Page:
The South China Sea Crisis: Part of a Much Bigger Problem
Forget the crisis in Iraq, Syria, or the ongoing situation in Ukraine. While those issues and parts of the world are clearly important, when we think about the future of international relations, power politics, or the flows of trade investment there is no issue of more importance than the future trends of Sino-U.S. relations. Considering the stakes--like a $550 Billion bilateral trade relationship, the amount of territorial claims and counterclaims Beijing has with multiple U.S. allies (who we would have to go to war for if things got out of control), as well as China’s growing flirtations with a certain neighbor to the north--nothing else really comes close.
The solution by and large is also known: finding a way to respect a rising Beijing’s growing interests in the Asia-Pacific and much wider Indo-Pacific without upending the status-quo or sparking a conflict no one wants.
The preferred American option, neatly summarized by Michèle Flournoy and Ely Ratner for the Center for New American Security, or CNAS, was to imesh China into the international system. As they explain in a recent Washington Post op-ed:
“The current approach has been premised on the idea that China’s integration into the prevailing economic and security order not only is in China’s interest but also benefits the United States and the whole world. Washington has supported China’s accession to leading multilateral institutions, such as the World Trade Organization, and steadily enhanced bilateral relations with Beijing through a panoply of diplomatic engagements, including the annual Strategic and Economic Dialogue that will convene in Beijing in July.”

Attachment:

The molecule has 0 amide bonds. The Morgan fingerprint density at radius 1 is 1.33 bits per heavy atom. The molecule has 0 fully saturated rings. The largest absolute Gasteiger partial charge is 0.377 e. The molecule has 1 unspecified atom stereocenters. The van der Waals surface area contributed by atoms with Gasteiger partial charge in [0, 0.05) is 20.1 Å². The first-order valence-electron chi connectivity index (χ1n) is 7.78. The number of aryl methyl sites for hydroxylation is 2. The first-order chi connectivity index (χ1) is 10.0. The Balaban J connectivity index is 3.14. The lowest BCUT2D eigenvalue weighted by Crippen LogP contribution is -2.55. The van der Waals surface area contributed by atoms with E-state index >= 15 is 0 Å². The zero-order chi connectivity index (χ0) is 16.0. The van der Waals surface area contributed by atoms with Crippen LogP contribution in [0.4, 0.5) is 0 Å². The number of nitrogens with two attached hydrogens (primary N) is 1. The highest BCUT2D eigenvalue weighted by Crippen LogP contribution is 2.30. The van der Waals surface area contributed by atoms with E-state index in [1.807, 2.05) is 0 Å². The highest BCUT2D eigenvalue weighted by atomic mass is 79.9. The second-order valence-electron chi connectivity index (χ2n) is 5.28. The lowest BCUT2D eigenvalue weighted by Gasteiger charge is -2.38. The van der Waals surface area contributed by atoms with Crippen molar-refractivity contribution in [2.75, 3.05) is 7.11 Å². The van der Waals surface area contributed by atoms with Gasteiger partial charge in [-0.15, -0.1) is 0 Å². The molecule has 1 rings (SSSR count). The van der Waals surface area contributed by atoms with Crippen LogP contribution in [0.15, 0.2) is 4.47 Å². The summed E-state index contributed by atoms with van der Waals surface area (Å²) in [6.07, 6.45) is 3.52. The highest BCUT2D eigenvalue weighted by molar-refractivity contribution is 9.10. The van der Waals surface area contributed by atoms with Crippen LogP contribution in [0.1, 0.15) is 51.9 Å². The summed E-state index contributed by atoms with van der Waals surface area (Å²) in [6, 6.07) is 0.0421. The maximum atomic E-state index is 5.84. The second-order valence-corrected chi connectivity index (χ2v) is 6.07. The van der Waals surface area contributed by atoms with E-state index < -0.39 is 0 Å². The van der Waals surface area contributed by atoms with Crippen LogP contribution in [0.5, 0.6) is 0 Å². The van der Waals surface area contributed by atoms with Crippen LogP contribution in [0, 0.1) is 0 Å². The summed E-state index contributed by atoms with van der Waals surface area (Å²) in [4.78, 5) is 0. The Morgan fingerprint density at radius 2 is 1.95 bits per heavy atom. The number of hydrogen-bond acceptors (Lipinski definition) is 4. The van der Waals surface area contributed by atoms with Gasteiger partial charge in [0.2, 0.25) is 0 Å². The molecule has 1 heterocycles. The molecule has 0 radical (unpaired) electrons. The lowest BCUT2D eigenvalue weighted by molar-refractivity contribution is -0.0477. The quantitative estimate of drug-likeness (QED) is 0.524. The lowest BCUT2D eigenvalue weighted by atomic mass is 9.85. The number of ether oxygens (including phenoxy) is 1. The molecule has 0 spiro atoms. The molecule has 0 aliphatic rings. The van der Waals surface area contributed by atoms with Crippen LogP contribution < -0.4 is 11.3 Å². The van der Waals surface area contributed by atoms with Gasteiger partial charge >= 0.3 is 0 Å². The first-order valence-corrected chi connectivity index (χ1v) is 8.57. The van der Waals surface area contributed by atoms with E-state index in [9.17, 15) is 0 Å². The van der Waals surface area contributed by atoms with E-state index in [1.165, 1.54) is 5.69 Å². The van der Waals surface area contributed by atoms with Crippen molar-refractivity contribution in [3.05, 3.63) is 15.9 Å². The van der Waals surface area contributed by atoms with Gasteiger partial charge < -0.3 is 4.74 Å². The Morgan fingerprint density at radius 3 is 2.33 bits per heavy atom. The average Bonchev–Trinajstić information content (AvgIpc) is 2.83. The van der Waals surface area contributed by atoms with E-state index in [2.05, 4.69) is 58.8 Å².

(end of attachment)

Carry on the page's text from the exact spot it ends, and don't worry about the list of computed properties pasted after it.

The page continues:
As a result of this embrace, the theory goes, China’s stake in the international system would increase over time. By virtue of self-interest, it would come to see the benefits of contributing to stability and upholding existing rules and norms, such as freedom of navigation and peaceful resolution of disputes, even as it became more capable of violating them. This would eventually lead China to emerge as, to use former deputy secretary of state Robert Zoellick’s indelible phrase, a “responsible stakeholder.”
Unfortunately, America’s preferred strategy when it comes to the rise of China is finished. As the CNAS duo points out:
“Following decades of double-digit economic growth, China’s behavior took a notable turn in the wake of the global financial crisis. Many in Beijing anticipated a rapid U.S. decline, and this triumphalism fused with growing nationalism and wealth to generate a more assertive Chinese foreign policy.”
In the South China Sea, we have perhaps the greatest example of the China challenge--Beijing’s “more assertive” foreign policy--attempts to alter the status quo using non-kinetic methods, a strategy that the U.S. along with its Asian allies have very few ways to negate. China is slowly asserting its claims and authority over an increasing area of this important body of water where trillions of dollars of goods pass through every year, which could also be endowed with plentiful natural resources. Turning the area into de facto Chinese territory would have global ramifications and endanger the very idea of the global commons--something all nations should be concerned about. And while the international community received a bit of good news--that China was ending drilling operations off the coast of Vietnam--Beijing made its position to Washington very clear, according to a report by Reuters: “China told the United States on Tuesday to stay out of disputes over the South China Sea and leave countries in the region to resolve problems themselves, after Washington said it wanted a freeze on stoking tension.”
Several days ago in these pages, I offered the idea of using “lawfare” in the South China Sea as a way to restrain China’s ambitions, a partial answer to the challenge Beijing presents: